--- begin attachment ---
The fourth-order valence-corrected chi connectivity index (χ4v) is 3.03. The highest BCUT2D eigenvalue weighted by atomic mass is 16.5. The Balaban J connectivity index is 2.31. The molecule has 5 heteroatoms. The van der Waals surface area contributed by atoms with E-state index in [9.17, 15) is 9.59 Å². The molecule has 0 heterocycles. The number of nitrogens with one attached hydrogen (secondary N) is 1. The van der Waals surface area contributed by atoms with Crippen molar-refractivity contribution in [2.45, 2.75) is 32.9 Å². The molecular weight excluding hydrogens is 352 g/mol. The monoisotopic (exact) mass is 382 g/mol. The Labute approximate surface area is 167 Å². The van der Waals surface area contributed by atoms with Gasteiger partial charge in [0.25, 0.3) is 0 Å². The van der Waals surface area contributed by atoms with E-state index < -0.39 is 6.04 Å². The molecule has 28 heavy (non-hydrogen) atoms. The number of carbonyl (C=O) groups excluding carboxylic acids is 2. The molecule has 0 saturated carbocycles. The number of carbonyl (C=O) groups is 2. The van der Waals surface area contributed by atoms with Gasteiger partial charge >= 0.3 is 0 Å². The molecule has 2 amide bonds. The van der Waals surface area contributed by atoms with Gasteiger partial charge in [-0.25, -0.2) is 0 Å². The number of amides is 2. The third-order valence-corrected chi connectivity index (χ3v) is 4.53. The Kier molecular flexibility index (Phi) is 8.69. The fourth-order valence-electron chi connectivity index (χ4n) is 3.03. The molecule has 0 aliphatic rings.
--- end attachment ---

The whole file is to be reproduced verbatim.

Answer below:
The fourth-order valence-corrected chi connectivity index (χ4v) is 3.03. The highest BCUT2D eigenvalue weighted by atomic mass is 16.5. The Balaban J connectivity index is 2.31. The molecule has 5 heteroatoms. The van der Waals surface area contributed by atoms with E-state index in [9.17, 15) is 9.59 Å². The molecule has 0 heterocycles. The number of nitrogens with one attached hydrogen (secondary N) is 1. The van der Waals surface area contributed by atoms with Crippen molar-refractivity contribution in [2.45, 2.75) is 32.9 Å². The molecular weight excluding hydrogens is 352 g/mol. The monoisotopic (exact) mass is 382 g/mol. The Labute approximate surface area is 167 Å². The van der Waals surface area contributed by atoms with Gasteiger partial charge in [0.25, 0.3) is 0 Å². The van der Waals surface area contributed by atoms with E-state index < -0.39 is 6.04 Å². The molecule has 28 heavy (non-hydrogen) atoms. The number of carbonyl (C=O) groups excluding carboxylic acids is 2. The molecule has 0 saturated carbocycles. The number of carbonyl (C=O) groups is 2. The van der Waals surface area contributed by atoms with Gasteiger partial charge >= 0.3 is 0 Å². The molecule has 2 amide bonds. The van der Waals surface area contributed by atoms with Gasteiger partial charge in [-0.25, -0.2) is 0 Å². The number of amides is 2. The third-order valence-corrected chi connectivity index (χ3v) is 4.53. The Kier molecular flexibility index (Phi) is 8.69. The fourth-order valence-electron chi connectivity index (χ4n) is 3.03. The molecule has 0 aliphatic rings.